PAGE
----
South African References in International Movies and TV Series
2018 has been a good year for South African movie-goers’ pride with the release of the highly (and deservedly so) acclaimed Black Panther movie and specifically the decision to use Xhosa as the language of Wakanda. But there are actually plenty more obscure references to South Africa, particularly in some of our favourite shows growing […]
2018 has been a good year for South African movie-goers’ pride with the release of the highly (and deservedly so) acclaimed Black Panther movie and specifically the decision to use Xhosa as the language of Wakanda.
But there are actually plenty more obscure references to South Africa, particularly in some of our favourite shows growing up, such as:
- According to the official backstory of Scrooge McDuck, the world’s richest duck spent a part of his youth in South Africa in search of riches, and his life-long arch-nemesis, Flintheart Goldglum, is actually a Boer from Limpopo!
- There is a spaceship in Star Trek Deep Space 9 called the SS Xhosa
- The full name of Nelson Muntz, the school bully from The Simpsons, is actually Nelson Mandela Muntz.
Besides the obscure referential gems hidden deep in the lore of old cartoons and sci-fi shows, there are also numerous other off-hand references to South Africa littered throughout some of the most popular movies and series of recent times.
In fact South Africa is actually the 29th most referenced country in the world and the second biggest most-mentioned African country after Egypt.
As most South African expats know, there’s nothing more exciting than watching a movie or your favourite show like Suits or Grey’s Anatomy… and hearing a reference to South Africa.
A recent article by Safro.info compiled and analysed 250 of the references to South Africa in international cinema and found that besides plenty of major Hollywood movies, many of the most popular series since the 80s also contain off-hand references to the country.
These popular series include: Law & Order, The Office, 30 Rock, Parks and Recreation, Baywatch, Boston Legal, Beverly Hills 91210, Dr. Who, CSI, Family Guy, The Simpsons, Grey’s Anatomy, House MD, West Wing, MacGyver, NCIS, Prison Break, Scrubs, Shameless, Suits, the A-Team, the Fresh Prince of Bel-air, Twin Peaks and more.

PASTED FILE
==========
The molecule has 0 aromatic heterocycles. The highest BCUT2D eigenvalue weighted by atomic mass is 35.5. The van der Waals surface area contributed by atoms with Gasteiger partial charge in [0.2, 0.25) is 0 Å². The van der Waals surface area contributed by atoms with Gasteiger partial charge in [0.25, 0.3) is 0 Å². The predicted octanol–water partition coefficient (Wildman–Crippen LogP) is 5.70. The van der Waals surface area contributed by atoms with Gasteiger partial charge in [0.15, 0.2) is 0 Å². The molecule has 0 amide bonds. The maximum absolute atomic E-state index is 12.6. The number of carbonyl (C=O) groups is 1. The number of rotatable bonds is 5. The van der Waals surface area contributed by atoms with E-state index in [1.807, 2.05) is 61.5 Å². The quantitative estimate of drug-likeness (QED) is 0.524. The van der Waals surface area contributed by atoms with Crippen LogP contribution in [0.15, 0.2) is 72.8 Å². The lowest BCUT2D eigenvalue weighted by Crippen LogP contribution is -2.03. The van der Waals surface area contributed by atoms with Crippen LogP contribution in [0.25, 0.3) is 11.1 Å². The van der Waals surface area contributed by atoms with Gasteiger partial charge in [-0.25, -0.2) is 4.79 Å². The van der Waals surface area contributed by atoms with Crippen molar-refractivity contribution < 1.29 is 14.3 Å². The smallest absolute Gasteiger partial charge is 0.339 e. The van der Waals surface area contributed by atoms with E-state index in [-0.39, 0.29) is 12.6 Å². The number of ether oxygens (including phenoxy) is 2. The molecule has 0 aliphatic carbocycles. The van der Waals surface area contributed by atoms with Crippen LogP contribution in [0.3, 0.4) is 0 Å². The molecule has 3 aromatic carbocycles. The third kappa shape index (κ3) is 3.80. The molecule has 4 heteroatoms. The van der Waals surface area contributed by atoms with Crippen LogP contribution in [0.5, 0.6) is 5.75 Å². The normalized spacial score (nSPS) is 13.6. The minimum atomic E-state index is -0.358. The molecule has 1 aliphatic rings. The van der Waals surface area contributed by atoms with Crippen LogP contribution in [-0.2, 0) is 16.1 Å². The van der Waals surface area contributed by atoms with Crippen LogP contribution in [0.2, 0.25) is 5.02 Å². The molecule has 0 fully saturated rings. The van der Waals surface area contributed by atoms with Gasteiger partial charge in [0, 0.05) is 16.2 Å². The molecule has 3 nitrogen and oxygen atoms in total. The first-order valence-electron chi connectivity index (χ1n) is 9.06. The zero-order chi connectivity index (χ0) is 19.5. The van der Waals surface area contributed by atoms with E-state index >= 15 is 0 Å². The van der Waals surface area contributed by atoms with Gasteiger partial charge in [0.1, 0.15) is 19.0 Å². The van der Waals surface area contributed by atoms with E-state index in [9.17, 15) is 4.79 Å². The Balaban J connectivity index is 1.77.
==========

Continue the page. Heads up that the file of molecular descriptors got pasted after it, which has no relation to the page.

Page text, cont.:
While many of the references are neutral, there are also plenty of positive references – normally limited to Nelson Mandela and the scenic beauty of South Africa – and unfortunately yes, there are negative references too – usually the villainous trifecta of apartheid, international crime and an exotic birthplace-of-bad-guys…
But the real referential beauties are those quotes that are so cynical – or so ignorant – that they are utterly laughable…
For example, who knew Zulu and Spanish were such similar languages:
Or that our large and diverse country is known for only two things:
Although I’m sure every South African not privileged enough to be born at the foot of Table Mountain can agree with this last one:
The full article goes into deeper analysis of the entire archive of references including:
- Which stereotypes Hollywood like to attribute to Xhosa, Zulu, and Afrikaner cultures
- Which South Africa cities are the most popular cinematic destinations and for what reasons
- What type of shows are more likely to have numerous South African references
- What are the 8 craziest, absurd and laughable onscreen lines that have ever been said about South Africa
Compiled by Niel Ramsay Louw, the article concludes:
“Now we know that according to Hollywood, South Africa is a country renowned for its racism as much as for its really expensive rocks; as famous for its historical system of segregation as it is for producing the great man who defeated it; where warlocks and witchcraft co-exist with international mini-golf tournaments and snooty accents; and South Africa is home to the most villainous of international criminals as well as the most secretive of international spooks.
“Truly it must come across as a fascinating and contradictory country for the average foreign viewer.”
To read the full article on South African References in International Movies and Series, as well as to access the complete 250 reference archive, please click here